Tuesday, January 29, 2013

Love Letters: Where your fellow writers are getting published

I hope all is well with you. I am pleased to tell you that the Globe ran my article today under the Travel - Tripping section. 
I hasten to add that the title was not my idea! I had a discreet "Tryst with a Buffalo" but it was changed to their rather cruder, "You gotta pee in the Serengeti, you gotta get past me." 
Also, my "fifteen feet" was changed to "six metres." I dont think in the metric system when I am being chased by a buffalo!
You can read Prabha’s piece here.
The Globe and Mail invites submissions for its Tripping column. This is a chance for readers to share their adventures – those times when, far from what’s familiar, you must improvise in the midst of a wild travel moment. They are the stories you can’t wait to tell when you get home.To share your 500-word travel adventure, email it to:

Hi, Brian.
Happy New Year and all that! That was a lovely review of Shades of Teale (here). I appreciate Francine's efforts very much!
By the way, I mention Shades of Teale in an upcoming interview I did for the Oprah Winfrey Network'S "Life Story Project!" My episode will be airing February 13 at 9:00 pm on OWN. (They also put a shot of me hugging the interviewer in the show promo. You can watch the promo here.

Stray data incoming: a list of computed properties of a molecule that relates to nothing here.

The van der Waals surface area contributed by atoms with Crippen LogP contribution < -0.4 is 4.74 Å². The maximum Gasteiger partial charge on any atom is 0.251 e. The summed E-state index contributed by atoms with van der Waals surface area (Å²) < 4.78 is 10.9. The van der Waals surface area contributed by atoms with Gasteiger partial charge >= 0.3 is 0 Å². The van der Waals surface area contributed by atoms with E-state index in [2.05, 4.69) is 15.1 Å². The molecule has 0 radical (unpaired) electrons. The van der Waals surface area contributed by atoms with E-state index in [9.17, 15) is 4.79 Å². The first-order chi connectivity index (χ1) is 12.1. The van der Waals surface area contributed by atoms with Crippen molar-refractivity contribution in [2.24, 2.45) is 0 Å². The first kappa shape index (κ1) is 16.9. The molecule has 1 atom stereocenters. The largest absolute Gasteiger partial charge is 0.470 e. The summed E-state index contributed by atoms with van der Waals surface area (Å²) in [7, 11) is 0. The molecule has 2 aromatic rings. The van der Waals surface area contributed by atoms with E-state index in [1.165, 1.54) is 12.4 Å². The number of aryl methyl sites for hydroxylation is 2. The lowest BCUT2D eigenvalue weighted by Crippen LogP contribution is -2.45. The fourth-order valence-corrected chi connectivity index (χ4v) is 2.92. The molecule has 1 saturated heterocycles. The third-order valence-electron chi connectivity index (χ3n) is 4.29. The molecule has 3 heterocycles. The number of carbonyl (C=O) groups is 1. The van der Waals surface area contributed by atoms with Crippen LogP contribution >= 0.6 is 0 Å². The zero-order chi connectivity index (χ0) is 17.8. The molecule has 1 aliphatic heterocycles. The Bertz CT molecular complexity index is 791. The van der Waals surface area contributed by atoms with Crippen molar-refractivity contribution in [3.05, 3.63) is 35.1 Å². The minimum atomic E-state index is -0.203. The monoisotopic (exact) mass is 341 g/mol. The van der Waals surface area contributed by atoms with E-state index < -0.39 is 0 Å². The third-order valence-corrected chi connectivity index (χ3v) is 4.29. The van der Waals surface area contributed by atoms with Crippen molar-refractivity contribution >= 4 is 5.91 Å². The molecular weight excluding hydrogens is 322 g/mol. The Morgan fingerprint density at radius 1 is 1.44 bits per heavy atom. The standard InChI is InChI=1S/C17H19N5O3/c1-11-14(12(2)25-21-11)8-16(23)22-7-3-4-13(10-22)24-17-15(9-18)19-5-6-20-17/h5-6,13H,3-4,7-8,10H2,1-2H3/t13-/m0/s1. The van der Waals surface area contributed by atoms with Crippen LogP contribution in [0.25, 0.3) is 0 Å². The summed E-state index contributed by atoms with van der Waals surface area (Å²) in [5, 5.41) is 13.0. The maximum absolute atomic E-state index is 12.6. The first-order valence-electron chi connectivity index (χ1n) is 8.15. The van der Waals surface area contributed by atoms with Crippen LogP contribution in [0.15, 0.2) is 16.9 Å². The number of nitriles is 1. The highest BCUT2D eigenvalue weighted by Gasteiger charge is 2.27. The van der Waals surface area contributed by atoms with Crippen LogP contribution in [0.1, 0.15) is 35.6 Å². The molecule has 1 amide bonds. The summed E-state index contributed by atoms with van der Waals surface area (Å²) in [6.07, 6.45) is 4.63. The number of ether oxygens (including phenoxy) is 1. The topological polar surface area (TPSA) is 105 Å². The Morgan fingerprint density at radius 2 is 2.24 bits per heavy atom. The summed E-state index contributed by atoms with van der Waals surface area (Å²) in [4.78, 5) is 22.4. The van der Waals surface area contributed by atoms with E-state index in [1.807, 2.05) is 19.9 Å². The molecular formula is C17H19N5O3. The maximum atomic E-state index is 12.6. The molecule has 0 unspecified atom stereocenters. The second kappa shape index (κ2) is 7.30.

Hi, Brian.
Connie Cook also had a story
published on CommuterLit
this month. Read her story,
"Fish Girl" here.
Happy New Year!
I received a note from CommuterLit that they’re publishing my story "BEEP!" This is the second story of mine that they’ve posted.
Susan McCrae
Read Susan’s story here.
For information on submitting to CommuterLit, see here.

Hi, Brian.
I wanted to update you on recent happenings. Last year, I was a finalist in the Romance Writers’ of America’s  Golden Heart contest, and this year I was first runner up in the Unpublished Daphne du Maurier Contest.
I also won the 2012 Valley Forge RWA’s Sheila Contest, the Denver RWA’s Unsinkable Molly Contest, I found out I also won the Molly! Plus I just found out I won the Gold Ticket round in the Toronto RWA’s Catherine Contest. The category winners were judged by Kristin Nelson, and I was the final winner. I now have my manuscript read by – get this – Kelley Armstrong. She's to critique my first 3 chapters.